Saturday, June 4, 2016

Teenage Mutant Ninja Turtles: Out of the Shadows (2016) Review:

When it comes to Hollywood rebooting various nostalgic properties, fans have to be reassured that the right people are on board to make them. Since the late 2000s, the Michael Bay produced Teenage Mutant Ninja Turtles (2014) reboot had its fans up in arms from the very start of reports, pre-production and all the way until its release. It was one of those subjects that had endless debates between all kinds of fans on how the characters would be treated and whether the casting and character designs would properly represent the turtles today. Stepping back, the live-action CGI reboot to the original 1990 film was not a complete critical misfire but there were things about it that blatantly showed how much attention to detail was given to the production. Nonetheless the film brought in a hefty amount of money and two days later, a sequel was green lit. Of course, certain fans that already had their opinion would probably stick with it. However for this entry, there may be people who care after all. From what it looks like, things may turn around.

"Hey,...I think Raph's missing from this screenshot..."
The sequel seems to have taken note of big complaints fans had about the first and has worked to improve it. The first writers to the reboot, Josh Appelbaum and André Nemec continue to pen the script here. In the director's chair is no longer Jonathan Liebesman, but Dave Green, the director of Earth to Echo (2014). The premise to the story is straightforward. After the events of the first, the Shredder (Brian Tee) and two inmates named Bebop (Gary Anthony Williams) and Rocksteady (Stephen Farrelly) get broken out of police custody by his fellow foot clansmen and with the help of sci-fi wiz Baxter Stockman (Tyler Perry). Together they team up with squid alien Krang (Brad Garrett) to help conquer the planet. Thankfully the teenage mutant ninja turtles are willing to stop them with the help of Vernon (Will Arnett), April O'Neil (Megan Fox) and new addition Casey Jones (Stephen Amell). Noel Fisher plays Michelangelo, Jeremy Howard as Donatello, Pete Ploszek as Leonardo and Alan Ritchson as Raphael respectively.

Master Splinter is still voiced by Tony Shalhoub and Laura Linney plays the Chief of the police headquarters. Here are the only problems with the script. Where were the villain connections made? When and where did Baxter Stockman make connections with the Shredder? And the same could also be said for Shredder having connections with Krang. Also it's probably safe to assume Erick Sacks (William Fichtner's role) faded into obscurity or moved out of the country because he's never mentioned. Other than that, there are noticeable improvements in how things are carried out. Character properties were a major complaint among viewers and that was fixed. The footclan - yeah, they're ninjas now, not gun wielders. The turtles themselves are also focused on more instead of their human counterparts. This entry does not have the Michael Bay schtick humor where Michelangelo, Vernon or whoever else ogling over April O'Neil's looks. The turtles are still goofy yes, but no longer with hyperactive immature humor.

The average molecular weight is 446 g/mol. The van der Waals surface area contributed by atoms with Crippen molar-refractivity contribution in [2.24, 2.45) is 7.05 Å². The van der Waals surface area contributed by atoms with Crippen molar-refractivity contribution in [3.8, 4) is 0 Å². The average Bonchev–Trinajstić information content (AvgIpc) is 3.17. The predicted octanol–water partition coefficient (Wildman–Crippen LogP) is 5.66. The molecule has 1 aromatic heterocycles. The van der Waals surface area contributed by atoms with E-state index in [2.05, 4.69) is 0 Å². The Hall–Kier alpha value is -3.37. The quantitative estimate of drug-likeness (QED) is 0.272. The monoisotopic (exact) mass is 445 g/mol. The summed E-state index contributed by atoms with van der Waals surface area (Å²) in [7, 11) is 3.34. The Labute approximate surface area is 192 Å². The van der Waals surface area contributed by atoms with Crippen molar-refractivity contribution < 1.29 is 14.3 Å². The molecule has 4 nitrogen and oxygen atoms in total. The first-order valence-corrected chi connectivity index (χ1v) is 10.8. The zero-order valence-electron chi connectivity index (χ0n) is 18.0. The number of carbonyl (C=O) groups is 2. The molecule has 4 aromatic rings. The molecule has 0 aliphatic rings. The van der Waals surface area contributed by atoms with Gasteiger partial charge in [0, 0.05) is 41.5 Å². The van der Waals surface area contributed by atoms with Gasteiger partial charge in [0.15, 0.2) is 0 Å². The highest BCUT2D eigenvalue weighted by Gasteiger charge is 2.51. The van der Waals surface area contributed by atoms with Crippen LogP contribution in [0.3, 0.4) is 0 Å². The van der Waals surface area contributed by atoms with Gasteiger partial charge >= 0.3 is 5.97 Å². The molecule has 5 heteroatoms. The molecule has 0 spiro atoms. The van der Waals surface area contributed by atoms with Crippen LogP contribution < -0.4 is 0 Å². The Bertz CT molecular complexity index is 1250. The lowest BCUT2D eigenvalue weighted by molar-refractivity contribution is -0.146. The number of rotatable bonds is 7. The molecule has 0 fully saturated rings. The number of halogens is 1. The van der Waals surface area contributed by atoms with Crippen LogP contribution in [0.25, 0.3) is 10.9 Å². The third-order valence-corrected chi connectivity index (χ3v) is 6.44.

The development for the turtles also brings up further questions of teamwork, trust and mistakes. All of which serve as learning curves for each and help them grow as a family. Casey Jones even has a legitimate backstory. Stephen Amell as Jones may not have the long hair but he has the right amount of geekiness and comedic timing to his performance. The action is a nice ride too. There are still CGI fights when the turtles either battle Krang or Bebop and Rocksteady but they are well put together. Another character modification was toning down the CGI on Shredder's costume. Instead of being one giant magnetized mechanized suite with flying daggers, the only metallic parts are his helmet and arm guards and it looks completely acceptable. There's only one scene where the CGI looks a bit off and that's when Bebop and Rocksteady transform into their humanoid animal counterparts. For some reason they do not look completely polished. For a big action film though, Dave Green's direction and ability to handle such scenes is noteworthy.

CGI Live-Action Bebop & Rocksteady
The same could be said for Lula Carvalho as the director of photography. Carvalho's experience with mainstream Hollywood films starts at the remake RoboCop (2014) and this installment's predecessor. There are still some issues with how close the lens will get to the CGI character's faces but there isn't much else to knock on. All action scenes were handled easily and there seemed to be more lit areas too. Surprisingly the composer to the music swapped although the choice of replacement was no shocker. Taking over Brian Tyler's role from the first film is frequent Michael Bay collaborator Steve Jablonsky. Although Jablonsky does not keep Brian Tyler's main theme that Tyler had created from the first film, the new theme that is used has its own motif as well and it is memorable. As to why he couldn't have just added those cues to Tyler's is probably an answer nobody will get (if they're even asking a question like that). The action cues are well produced and definitely help with the momentum in the film.

Originally what seemed like would be just another clunky Michael Bay influenced movie; the sequel has made some significant improvements. The script still misses on explaining certain character introductions but it also focuses more on developing the turtles. Various character designs were fixed by fans’ critiques and the music (although different) is still an enjoyable listening experience.

Points Earned --> 7:10

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